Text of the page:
“A ring is round and never ends, that’s how long we’ll stay friends,” unless it’s ringworm 오피스 평가판 다운로드.
Despite the name and what you might think you know about ringworm – it’s not actually a worm that finds its way into your skin!
Ringworm – also called Tinea – is part of a group of fungi that cause skin infections. It gets its name from its red ring-like pattern on the skin. So, now that’s been cleared up, let’s sort out a few other misunderstandings:
Myth #1 Only children get it, and it’s not contagious.
Sorry to have to tell you: people of any age can get ringworm, and it’s very contagious! Not only does ringworm spread easily through direct touch, but it can also spread through objects that the infected person touched. (Such as clothing).
Myth #2 You’ll notice the rash once you’re infected.
No, it can take 2 weeks from the time you get the infection, to the time you can see it on your skin.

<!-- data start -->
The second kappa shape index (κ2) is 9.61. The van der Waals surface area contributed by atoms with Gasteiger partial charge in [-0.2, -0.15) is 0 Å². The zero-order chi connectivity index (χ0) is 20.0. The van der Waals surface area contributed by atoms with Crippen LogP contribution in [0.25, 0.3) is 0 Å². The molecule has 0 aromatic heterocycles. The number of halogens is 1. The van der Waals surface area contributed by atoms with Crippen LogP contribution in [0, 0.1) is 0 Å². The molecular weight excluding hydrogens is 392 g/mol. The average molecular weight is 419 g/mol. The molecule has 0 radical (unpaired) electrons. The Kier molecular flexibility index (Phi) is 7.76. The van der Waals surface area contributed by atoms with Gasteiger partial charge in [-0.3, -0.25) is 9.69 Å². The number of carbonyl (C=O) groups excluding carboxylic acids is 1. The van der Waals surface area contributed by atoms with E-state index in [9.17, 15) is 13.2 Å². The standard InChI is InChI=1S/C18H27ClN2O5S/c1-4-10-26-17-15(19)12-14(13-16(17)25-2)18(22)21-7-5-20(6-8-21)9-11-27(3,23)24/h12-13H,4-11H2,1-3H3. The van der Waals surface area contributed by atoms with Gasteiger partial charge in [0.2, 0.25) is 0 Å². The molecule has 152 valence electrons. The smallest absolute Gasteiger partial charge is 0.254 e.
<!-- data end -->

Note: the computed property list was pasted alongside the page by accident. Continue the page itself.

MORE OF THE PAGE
Myth #3 You can’t get it from your pets
Wrong again! You can get ringworm from your pets, and they can get it from you! This is a good reason to keep their vet checks regular.
Myth #4 You need to be treated with antibiotics if you have ringworm
No, it’s a fungal infection. Antibiotics will do nothing to help. The treatment is antifungals, which can be in the form of ointment, shampoo or tablets – depending on where you are infected. Remember: other people in your house-hold may need treatment too, even if they do not have symptoms yet.
Other types of Ringworm infections :
Ringworm can affect almost any area of the skin, including the nails and scalp,
Scalp: On the scalp it’s often confused with dandruff, and is treated with shampoo.
Nails: Infected nails can look yellow and thickened, and can be a bit difficult to treat – as the infected nail has to grow out. We usually give antifungals in tablet form for nail infections.
It’s not serious, but it is an annoying infection. Once you have it, you can easily get it again, so steer clear of anyone with ringworm. If you have the infection, make sure you get treatment soon, to avoid spreading it to friends & family.
Author: Dr Lynelle Hoeks